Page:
1. This sounds like a contender for the Great American Novel Quest, with the way the characters are spread out over time and place. I know exactly what you mean about scenes that you’d skim over on paper – that’s partly why I sometimes find myself abandoning an audiobook but making a note to read it on paper later. There’s something much more visceral, I find, when things are spoken rather than read. As for sex scenes, I just can’t bear them in audiobooks! I always end up feeling sorry for the poor narrator… 😉

    1. Ooh, it definitely could be! It touches on a lot of American history/issues of the time. There was one scene in particular that was very hard to listen to but it was mostly ok after that. Probably if there had been more, I would have had to stop. I’ve mostly been listening while walking so I’m by myself but sometimes when I pass people I wonder what kind of expression I might have on my face!

  2. Such a beautiful cover for what sounds like an extraordinary book.
    Your comment about the scenes you gloss over while reading paper books made me realise that I do the same thing. I’ve not listened to an audiobook yet with a section that made me feel uncomfortable.

    1. I never thought about the difference between reading a description on paper and having it spoken out loud but hearing it in my ear made it feel more real, like someone telling me a story.

  3. Just last week I started listening to audiobooks again. I did not for quite some time because I typically only listen while commuting, and I realized I was getting a headache and struggling to understand the reader. It turns out that when I wear my hearing aids while driving, they really pick up the sound of the road, which makes it challenging to hear the book. I take out my hearing aids and turn up the volume on the speakers a bit, so then I don’t hear the road but I can hear the book.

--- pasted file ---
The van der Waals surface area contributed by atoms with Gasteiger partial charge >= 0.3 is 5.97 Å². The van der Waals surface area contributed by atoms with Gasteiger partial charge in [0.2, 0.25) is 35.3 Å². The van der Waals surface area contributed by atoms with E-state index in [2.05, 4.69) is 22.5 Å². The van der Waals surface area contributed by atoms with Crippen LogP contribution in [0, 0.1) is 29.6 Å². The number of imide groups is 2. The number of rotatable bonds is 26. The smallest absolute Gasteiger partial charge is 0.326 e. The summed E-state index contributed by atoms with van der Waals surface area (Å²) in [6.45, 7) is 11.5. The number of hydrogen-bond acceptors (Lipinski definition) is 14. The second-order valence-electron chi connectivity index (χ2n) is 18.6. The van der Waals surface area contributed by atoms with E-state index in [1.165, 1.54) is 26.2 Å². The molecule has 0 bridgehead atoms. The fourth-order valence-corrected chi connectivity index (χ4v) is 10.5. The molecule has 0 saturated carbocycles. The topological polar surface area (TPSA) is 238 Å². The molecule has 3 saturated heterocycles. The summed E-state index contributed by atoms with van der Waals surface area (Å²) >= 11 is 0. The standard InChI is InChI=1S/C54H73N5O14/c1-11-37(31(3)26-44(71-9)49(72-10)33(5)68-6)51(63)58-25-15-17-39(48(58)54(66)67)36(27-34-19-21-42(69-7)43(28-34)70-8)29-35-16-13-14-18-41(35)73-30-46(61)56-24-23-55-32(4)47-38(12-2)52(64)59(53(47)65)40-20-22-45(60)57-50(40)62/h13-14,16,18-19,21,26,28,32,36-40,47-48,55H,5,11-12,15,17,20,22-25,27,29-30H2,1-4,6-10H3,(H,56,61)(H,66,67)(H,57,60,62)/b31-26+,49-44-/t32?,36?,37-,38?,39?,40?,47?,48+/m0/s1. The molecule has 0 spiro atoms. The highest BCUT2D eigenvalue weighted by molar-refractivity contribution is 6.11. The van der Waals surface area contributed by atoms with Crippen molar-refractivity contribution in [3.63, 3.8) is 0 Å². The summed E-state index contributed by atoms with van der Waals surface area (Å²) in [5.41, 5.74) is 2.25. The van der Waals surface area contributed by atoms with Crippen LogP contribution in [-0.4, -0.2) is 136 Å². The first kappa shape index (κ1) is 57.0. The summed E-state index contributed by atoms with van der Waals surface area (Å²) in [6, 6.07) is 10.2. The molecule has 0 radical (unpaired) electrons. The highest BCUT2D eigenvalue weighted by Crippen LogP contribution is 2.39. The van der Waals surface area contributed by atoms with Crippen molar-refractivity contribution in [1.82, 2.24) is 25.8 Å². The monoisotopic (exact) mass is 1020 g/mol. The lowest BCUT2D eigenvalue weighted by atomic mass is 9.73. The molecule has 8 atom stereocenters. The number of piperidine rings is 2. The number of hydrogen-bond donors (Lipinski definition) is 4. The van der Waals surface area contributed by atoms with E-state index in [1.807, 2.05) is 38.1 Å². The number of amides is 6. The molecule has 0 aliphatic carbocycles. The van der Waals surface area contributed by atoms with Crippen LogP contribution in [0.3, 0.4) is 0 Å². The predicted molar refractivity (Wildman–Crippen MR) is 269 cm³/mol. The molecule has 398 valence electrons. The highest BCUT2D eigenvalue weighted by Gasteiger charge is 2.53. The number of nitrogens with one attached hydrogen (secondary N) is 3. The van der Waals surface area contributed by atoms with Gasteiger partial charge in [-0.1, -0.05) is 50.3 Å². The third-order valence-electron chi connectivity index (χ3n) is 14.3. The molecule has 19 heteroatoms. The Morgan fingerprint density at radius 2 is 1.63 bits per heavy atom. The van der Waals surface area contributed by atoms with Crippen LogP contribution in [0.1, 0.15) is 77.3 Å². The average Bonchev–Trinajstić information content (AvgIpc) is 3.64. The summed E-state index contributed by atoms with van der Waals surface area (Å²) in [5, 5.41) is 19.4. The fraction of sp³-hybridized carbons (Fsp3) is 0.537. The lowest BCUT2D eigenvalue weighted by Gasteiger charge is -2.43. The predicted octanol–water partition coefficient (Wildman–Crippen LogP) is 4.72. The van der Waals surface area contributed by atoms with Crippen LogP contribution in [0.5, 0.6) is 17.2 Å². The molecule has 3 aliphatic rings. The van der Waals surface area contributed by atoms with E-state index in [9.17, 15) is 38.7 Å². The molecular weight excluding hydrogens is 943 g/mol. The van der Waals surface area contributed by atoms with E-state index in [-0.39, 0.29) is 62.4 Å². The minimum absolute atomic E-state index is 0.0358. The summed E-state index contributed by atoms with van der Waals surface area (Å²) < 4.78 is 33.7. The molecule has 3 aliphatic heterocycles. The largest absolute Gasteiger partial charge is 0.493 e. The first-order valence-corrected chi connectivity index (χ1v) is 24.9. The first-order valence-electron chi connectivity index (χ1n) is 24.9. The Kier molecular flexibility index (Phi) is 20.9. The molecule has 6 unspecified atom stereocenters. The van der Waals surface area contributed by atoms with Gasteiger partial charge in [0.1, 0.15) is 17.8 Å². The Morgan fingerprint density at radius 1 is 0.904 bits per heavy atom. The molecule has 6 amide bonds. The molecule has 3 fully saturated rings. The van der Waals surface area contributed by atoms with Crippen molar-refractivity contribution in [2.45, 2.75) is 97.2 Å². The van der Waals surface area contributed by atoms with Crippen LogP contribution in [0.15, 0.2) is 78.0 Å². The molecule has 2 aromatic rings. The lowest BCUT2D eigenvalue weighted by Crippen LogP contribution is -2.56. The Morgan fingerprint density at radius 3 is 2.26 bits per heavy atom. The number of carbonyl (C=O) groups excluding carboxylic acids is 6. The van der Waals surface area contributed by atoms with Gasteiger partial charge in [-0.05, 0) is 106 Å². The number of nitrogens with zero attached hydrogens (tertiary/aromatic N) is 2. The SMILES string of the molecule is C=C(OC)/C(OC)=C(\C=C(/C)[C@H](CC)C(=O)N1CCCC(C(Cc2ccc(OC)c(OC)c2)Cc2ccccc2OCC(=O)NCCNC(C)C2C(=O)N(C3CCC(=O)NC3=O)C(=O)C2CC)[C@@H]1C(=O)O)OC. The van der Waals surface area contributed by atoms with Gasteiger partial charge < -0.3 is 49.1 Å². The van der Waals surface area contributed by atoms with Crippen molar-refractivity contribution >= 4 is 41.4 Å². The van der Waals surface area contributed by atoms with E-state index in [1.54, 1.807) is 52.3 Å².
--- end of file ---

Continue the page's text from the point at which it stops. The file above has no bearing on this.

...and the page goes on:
1. I’ve been walking a lot and that has been a great opportunity to listen to audio books. And sometimes when I’m home alone doing chores but if I get too absorbed in what I’m doing, I stop paying attention to the book!

    2. Oh yes, I think I would find that too. I tried to copy down a recipe while listening to an audiobook the other day and my brain couldn’t do either!

  4. haha I would feel awkward listening to a sex scene in my earbuds too, I totally understand where you are coming from. I think I tend to read quicker over violent scenes as well, that’s interesting I never thought about the fact that audio books really force you to experience a book in a particular way, it takes away your independence in a way.

    1. I hadn’t considered that aspect of audiobooks either. I will probably choose them a little differently in the future because of that.

Leave a Reply

Fill in your details below or click an icon to log in:

WordPress.com Logo

You are commenting using your WordPress.com account. Log Out /  Change )

Twitter picture

You are commenting using your Twitter account. Log Out /  Change )

Facebook photo

You are commenting using your Facebook account. Log Out /  Change )

Connecting to %s